But today, sitting on his pristine white leather sofa in his modern-yet-comfortable flat in the heart of Covent Garden, he’s far from the erstwhile Clydebank thug.
Ever the showman, Bannatyne wastes no time launching into his familiar patter: “It all started when I was 11 years old,” he says. “I wanted a bike, so I went and did a paper round. That gave me my first entrepreneurial look at money.” It’s a nice story except that, just four years later, he’d trashed the bike and was on his way to enlist in the Navy for a lifetime of servitude on the national payroll. In fact, it took nearly five years in Her Majesty’s Service before he rediscovered his entrepreneurial drive, and even that was down to fate. “I had what we’ll call an altercation with my commanding officer,” he says. “I tried to shove him off the side of an aircraft carrier, got discharged, spent seven months in Colchester detention barracks and came home penniless.”
This story has drawn in the media like bees to honey. He’s the loveable rogue, the reformed rake. It’s also a role that fits well with his persona on BBC2’s Dragons’ Den, the show that propelled Bannatyne into the media spotlight in the first place: he’s at once the “nasty” dragon and the “guardian angel investor”. But is there any more to the Scottish millionaire than the fairytale?
Bannatyne’s Cinderella story starts with an impoverished childhood. He recalls how, as one of seven children, his parents could not afford to buy him an ice cream on a hot summer’s day. It took two decades before he finally bought his very own ice-cream van for £450, growing the business until it comprised an entire fleet. After selling his vans for £25,000, he invested his spoils into building a care home empire. He sold that for £46m and took on the gym sector with the Bannatyne Fitness chain.
Today, this fitness empire pulls in revenues of £77m. But, for the proud Scot, the money is nothing compared to the fame. “I’d love to see the Bannatyne name all over Britain,” he says. “Every entrepreneur in the world has a big ego. That’s why my name is on all my health clubs, all my hotels, everything.”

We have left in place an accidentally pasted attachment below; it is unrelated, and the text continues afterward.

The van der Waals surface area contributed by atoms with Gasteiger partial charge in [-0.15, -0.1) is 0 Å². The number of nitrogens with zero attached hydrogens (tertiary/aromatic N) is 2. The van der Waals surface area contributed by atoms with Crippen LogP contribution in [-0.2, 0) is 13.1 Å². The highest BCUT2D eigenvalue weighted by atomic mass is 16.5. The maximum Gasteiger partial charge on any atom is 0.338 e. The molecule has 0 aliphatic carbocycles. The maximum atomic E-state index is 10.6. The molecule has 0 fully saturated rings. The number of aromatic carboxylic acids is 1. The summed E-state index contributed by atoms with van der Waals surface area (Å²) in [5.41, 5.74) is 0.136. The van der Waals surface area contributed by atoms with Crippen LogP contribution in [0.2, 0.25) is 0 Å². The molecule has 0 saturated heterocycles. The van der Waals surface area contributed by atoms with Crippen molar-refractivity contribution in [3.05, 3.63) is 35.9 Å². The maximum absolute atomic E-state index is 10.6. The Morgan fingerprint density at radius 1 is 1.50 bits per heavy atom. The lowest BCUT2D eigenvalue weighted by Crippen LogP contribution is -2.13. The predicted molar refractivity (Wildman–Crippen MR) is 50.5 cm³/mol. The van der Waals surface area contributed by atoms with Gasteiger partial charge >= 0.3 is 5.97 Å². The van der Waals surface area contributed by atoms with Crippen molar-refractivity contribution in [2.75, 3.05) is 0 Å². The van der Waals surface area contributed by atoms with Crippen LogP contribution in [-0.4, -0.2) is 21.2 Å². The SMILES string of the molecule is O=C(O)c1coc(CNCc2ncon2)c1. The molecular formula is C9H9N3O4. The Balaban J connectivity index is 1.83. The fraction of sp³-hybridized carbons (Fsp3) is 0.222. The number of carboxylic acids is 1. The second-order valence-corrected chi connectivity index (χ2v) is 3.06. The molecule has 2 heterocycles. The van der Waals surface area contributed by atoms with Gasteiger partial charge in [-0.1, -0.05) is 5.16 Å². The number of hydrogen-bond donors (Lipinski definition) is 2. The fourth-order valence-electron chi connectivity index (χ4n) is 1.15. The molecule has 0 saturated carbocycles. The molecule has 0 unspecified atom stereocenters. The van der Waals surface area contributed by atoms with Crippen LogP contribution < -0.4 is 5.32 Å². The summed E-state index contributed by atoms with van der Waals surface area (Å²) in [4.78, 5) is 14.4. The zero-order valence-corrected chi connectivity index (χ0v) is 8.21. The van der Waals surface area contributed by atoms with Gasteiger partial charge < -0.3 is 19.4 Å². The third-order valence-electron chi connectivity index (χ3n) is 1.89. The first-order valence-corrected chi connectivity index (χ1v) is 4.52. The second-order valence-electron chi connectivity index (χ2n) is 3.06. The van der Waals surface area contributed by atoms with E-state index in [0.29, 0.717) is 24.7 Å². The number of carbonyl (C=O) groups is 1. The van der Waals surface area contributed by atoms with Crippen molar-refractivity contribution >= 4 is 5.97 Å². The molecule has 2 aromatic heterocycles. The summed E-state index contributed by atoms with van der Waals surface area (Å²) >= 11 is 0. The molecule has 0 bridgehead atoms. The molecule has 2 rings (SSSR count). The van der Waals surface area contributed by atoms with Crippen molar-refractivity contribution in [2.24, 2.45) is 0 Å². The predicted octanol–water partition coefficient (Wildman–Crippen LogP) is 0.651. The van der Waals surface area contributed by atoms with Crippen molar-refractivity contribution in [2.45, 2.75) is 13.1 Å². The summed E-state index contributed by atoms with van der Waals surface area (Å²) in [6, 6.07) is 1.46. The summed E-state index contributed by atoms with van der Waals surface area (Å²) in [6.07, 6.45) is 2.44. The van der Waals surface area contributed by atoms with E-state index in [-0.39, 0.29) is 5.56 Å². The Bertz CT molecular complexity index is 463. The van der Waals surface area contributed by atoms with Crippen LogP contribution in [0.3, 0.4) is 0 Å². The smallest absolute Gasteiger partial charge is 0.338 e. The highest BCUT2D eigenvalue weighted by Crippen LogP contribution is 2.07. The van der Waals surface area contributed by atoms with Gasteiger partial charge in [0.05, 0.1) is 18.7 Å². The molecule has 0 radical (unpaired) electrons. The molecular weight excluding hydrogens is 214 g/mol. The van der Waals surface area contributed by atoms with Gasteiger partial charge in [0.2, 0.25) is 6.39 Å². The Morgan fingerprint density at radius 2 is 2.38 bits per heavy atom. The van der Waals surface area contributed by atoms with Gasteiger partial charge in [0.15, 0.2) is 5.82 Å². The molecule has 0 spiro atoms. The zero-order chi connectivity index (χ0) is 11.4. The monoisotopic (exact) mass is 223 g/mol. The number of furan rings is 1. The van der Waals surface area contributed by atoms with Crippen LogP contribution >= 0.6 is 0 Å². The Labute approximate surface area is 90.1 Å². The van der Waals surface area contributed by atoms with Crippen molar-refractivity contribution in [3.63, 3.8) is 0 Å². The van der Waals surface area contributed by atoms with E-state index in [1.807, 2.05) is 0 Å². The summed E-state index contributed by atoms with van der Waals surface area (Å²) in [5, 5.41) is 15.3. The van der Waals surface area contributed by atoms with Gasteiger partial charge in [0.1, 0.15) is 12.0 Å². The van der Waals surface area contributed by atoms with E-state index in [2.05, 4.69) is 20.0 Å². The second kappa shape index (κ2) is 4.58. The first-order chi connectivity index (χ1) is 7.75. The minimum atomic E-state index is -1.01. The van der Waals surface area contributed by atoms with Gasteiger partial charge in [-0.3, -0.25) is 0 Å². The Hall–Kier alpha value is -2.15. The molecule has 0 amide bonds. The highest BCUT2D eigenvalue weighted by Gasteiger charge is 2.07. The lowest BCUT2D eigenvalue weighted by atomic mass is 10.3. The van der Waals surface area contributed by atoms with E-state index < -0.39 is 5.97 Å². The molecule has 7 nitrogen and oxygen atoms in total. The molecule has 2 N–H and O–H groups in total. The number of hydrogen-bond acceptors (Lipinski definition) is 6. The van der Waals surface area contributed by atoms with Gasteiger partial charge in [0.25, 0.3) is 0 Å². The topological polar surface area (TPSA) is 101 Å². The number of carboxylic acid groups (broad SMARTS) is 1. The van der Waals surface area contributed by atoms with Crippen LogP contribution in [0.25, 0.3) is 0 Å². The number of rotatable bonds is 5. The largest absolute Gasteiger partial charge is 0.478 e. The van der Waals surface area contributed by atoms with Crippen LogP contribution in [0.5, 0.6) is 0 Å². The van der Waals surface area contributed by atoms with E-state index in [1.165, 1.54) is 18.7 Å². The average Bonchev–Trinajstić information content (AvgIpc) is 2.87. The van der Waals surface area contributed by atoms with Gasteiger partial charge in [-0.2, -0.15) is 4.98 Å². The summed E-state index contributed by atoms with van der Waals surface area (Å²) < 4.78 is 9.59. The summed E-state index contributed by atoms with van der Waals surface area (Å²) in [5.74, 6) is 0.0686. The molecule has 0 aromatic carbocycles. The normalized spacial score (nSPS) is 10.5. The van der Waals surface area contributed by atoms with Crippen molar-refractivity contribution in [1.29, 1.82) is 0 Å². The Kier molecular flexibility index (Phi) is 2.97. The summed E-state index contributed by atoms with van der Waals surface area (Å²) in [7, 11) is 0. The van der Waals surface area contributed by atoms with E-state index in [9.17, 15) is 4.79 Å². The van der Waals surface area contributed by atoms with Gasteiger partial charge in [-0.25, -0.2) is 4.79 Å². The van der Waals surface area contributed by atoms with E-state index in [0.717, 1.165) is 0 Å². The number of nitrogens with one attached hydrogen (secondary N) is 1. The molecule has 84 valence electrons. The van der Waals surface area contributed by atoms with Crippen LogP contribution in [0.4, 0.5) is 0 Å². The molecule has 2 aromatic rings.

This would be why Donald Trump, with his worldwide fame and amour-propre, is Bannatyne’s ultimate business hero. “He’s much bigger than me,” he says with a wry grin. “His name’s all over the place, and mine’s only out there in a small way.”
Bannatyne’s craving for approbation has brought him trouble as well as triumph. He won a cameo role in Guy Richie’s Layer Cake at a charity auction for £7,000, hoping for a future on the big screen but his fledgling acting career went up in flames after the walk-on part failed to bring on more work. “That’s history now,” he says. But, when pressed about why he shelved his hobby, Bannatyne’s guard slips slightly. “You go for auditions and you don’t get the work…” he says, before adding defensively: “And I’m a businessman and I’m doing this Comic Relief stuff and the anti-smoking campaigns for TV. I don’t have enough time, something had to go.” Everyone’s allowed a blip.
Overall, everything Bannatyne turns his hand to works a charm. His business success has been astronomical. A defiant £12m investment in a new Bannatyne Spa Hotel in Hastings last year saw the entrepreneur stick two fingers up at the recession. And the gamble paid off. “It’s been continually full every weekend since we opened and at 75 per cent capacity during the week,” he says with a hint of smugness.
It’s this almost preternatural business nous that has made Bannatyne such a powerhouse in the Den. He’s the only Dragon to have lasted all six series and, of the four major success stories to come out of the show, three of the investments have been his: £160,000 to Igloo Thermo-Logistics; £150,000 to Peter Moule for Chocbox and £50,000 for Razzamataz Theatre Schools. “Chocbox now has two subsidiaries,” says Bannatyne. “It’s a really good company. Razzamataz Theatre Schools is now international and Igloo, the food delivery company, now has 42 trucks.”
He makes it seem almost effortless. It practically is. Bannatyne only spends around five hours a week on his business interests these days, trusting his second-in-command MD Nigel Armstrong to take care of the day-to-day. “I have no problem with delegation,” he says. “It’s easy for me to divorce myself from the business and let my boys run it. And when they do wrong I tell them and they sort it.”
These “boys” were behind Bannatyne’s recent acquisition of 24 LivingWell health clubs from Hilton Hotels. The deal Armstrong put together looked so sweet that Bannatyne thought it must be too good to be true. “I nearly pulled out twice,” he laughs. The deal was worth £92m. “It’s the biggest deal I’ve ever done,” says Bannatyne. And how long did he spend going over the paperwork? “Four or five minutes,” he says. If that isn’t an insight into the mind of a born entrepreneur, what is?